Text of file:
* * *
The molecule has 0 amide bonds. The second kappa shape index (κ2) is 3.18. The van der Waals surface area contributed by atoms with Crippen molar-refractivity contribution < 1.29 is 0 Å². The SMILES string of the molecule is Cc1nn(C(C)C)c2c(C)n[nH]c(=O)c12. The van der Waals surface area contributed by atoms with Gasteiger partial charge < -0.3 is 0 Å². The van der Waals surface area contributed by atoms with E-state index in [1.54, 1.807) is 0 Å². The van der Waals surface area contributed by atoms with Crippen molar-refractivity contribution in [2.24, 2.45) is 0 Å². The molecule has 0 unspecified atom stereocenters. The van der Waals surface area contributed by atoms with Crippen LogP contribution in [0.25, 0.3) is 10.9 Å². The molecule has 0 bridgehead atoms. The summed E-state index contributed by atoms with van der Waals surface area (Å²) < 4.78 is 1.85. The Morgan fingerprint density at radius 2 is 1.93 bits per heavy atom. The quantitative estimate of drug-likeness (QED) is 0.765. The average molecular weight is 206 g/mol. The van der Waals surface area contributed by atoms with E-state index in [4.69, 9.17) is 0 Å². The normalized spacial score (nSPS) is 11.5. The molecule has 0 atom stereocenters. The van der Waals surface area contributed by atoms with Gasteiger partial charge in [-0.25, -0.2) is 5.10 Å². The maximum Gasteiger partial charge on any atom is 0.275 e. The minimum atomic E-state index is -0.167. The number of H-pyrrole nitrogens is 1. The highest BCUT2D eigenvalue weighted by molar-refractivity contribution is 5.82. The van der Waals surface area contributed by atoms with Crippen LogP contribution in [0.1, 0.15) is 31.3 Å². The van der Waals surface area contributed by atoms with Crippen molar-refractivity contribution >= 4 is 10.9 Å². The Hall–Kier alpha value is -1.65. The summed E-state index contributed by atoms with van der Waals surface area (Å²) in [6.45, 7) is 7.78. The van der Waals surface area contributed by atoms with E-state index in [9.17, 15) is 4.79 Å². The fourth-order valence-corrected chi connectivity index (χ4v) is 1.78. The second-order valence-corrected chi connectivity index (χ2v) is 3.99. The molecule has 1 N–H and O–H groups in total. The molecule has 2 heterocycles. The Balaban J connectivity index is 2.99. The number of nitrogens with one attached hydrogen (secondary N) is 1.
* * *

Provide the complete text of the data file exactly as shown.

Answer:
The molecule has 0 amide bonds. The second kappa shape index (κ2) is 3.18. The van der Waals surface area contributed by atoms with Crippen molar-refractivity contribution < 1.29 is 0 Å². The SMILES string of the molecule is Cc1nn(C(C)C)c2c(C)n[nH]c(=O)c12. The van der Waals surface area contributed by atoms with Gasteiger partial charge < -0.3 is 0 Å². The van der Waals surface area contributed by atoms with E-state index in [1.54, 1.807) is 0 Å². The van der Waals surface area contributed by atoms with Crippen molar-refractivity contribution in [2.24, 2.45) is 0 Å². The molecule has 0 unspecified atom stereocenters. The van der Waals surface area contributed by atoms with Crippen LogP contribution in [0.25, 0.3) is 10.9 Å². The molecule has 0 bridgehead atoms. The summed E-state index contributed by atoms with van der Waals surface area (Å²) < 4.78 is 1.85. The Morgan fingerprint density at radius 2 is 1.93 bits per heavy atom. The quantitative estimate of drug-likeness (QED) is 0.765. The average molecular weight is 206 g/mol. The van der Waals surface area contributed by atoms with E-state index in [4.69, 9.17) is 0 Å². The normalized spacial score (nSPS) is 11.5. The molecule has 0 atom stereocenters. The van der Waals surface area contributed by atoms with Gasteiger partial charge in [-0.25, -0.2) is 5.10 Å². The maximum Gasteiger partial charge on any atom is 0.275 e. The minimum atomic E-state index is -0.167. The number of H-pyrrole nitrogens is 1. The highest BCUT2D eigenvalue weighted by molar-refractivity contribution is 5.82. The van der Waals surface area contributed by atoms with Crippen LogP contribution in [0.1, 0.15) is 31.3 Å². The van der Waals surface area contributed by atoms with Crippen molar-refractivity contribution >= 4 is 10.9 Å². The Hall–Kier alpha value is -1.65. The summed E-state index contributed by atoms with van der Waals surface area (Å²) in [6.45, 7) is 7.78. The van der Waals surface area contributed by atoms with E-state index in [9.17, 15) is 4.79 Å². The fourth-order valence-corrected chi connectivity index (χ4v) is 1.78. The second-order valence-corrected chi connectivity index (χ2v) is 3.99. The molecule has 1 N–H and O–H groups in total. The molecule has 2 heterocycles. The Balaban J connectivity index is 2.99. The number of nitrogens with one attached hydrogen (secondary N) is 1.